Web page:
We found the issue of poor reporting or underreporting of adherence/withdrawals in over a quarter of CSRs (25.3%). This is crucial both for improving the accuracy of the estimates at the RCT level as well as maintaining high levels of physical activity and associated health benefits at the population level.

Even the most promising interventions are not entirely risk-free; and some minor AEs such as post-exercise pain and soreness or discomfort related to physical activity/exercise have been reported. These were typically transient; resolved within a few days; and comparable between exercise and various control groups. However worryingly, the issue of poor reporting or underreporting of AEs has been observed in one third of the CSRs. Transparent reporting of AEs is crucial for identifying patients at risk and mitigating any potential negative or unintended consequences of the interventions.

High risk of bias of the RCTs evaluated was evident in more than two thirds of the CSRs. For example, more than half of reviews identified high risk of detection bias as a major source of bias suggesting that lack of blinding is still an issue in trials of behavioural interventions. Other shortcomings included insufficiently described randomisation and allocation concealment methods and often poor outcome reporting. This highlights the methodological challenges in RCTs of exercise and the need to counterbalance those with the underlying aim of strengthening internal and external validity of these trials.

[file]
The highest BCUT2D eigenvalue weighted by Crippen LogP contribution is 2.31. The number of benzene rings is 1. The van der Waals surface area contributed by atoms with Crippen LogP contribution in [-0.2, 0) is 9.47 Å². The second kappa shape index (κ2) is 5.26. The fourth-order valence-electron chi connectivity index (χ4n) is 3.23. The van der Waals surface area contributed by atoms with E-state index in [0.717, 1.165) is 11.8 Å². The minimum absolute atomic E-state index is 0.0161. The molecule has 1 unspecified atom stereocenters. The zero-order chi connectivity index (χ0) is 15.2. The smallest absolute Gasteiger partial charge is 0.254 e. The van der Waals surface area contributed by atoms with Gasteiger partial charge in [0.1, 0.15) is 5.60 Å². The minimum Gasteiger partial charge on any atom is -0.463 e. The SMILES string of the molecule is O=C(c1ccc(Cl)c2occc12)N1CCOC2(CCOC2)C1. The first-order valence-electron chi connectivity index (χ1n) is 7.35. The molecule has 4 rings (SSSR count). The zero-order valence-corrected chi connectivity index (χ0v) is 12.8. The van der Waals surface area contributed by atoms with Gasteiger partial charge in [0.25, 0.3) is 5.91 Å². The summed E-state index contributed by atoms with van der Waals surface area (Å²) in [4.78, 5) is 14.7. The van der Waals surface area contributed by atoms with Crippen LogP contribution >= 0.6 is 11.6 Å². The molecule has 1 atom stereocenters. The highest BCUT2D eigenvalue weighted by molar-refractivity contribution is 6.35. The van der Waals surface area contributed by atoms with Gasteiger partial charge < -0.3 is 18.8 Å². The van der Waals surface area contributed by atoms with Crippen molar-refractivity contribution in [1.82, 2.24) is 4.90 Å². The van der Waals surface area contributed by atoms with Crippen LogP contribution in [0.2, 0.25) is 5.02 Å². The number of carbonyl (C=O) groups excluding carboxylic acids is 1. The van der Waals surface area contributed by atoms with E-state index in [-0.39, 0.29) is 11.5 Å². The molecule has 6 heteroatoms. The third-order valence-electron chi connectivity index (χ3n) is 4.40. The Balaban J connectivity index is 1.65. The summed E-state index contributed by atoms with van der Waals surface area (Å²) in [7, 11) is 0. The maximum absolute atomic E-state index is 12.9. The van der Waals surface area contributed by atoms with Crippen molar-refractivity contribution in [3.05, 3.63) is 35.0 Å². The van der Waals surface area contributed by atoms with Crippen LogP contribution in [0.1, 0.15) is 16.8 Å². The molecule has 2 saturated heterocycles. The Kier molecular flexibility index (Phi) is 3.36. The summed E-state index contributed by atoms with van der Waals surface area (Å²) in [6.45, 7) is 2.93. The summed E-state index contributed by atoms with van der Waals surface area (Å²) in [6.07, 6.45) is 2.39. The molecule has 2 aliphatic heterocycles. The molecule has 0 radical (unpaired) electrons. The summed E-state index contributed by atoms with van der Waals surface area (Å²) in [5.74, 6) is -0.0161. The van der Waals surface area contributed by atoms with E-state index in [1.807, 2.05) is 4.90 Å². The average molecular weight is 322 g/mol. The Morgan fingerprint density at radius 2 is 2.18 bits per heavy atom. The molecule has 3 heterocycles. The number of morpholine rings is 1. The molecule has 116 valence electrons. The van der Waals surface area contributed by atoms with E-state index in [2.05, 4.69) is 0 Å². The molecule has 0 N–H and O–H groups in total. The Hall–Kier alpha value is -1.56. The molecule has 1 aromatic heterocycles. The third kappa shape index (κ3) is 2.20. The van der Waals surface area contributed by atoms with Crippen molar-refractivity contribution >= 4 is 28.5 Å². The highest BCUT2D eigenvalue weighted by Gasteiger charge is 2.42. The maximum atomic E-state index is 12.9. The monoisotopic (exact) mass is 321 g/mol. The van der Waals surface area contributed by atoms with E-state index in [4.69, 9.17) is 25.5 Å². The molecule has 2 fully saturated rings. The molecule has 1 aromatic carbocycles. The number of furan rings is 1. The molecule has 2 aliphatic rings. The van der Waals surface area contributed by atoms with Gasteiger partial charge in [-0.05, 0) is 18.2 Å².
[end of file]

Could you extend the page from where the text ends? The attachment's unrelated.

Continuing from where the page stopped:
Overall, high risk of bias in the primary trials was the main reason for downgrading the quality of the evidence using the GRADE criteria. Imprecision was frequently an issue, meaning the effective sample size was often small; studies were underpowered to detect the between-group differences. Pooling too heterogeneous results often resulted in inconsistent findings and inability to draw any meaningful conclusions. Indirectness and publication bias were lesser common reasons for downgrading. However, with regards to the latter, the generally accepted minimum number of 10 studies needed for quantitatively estimate the funnel plot asymmetry was not present in 69 (46%) CSRs.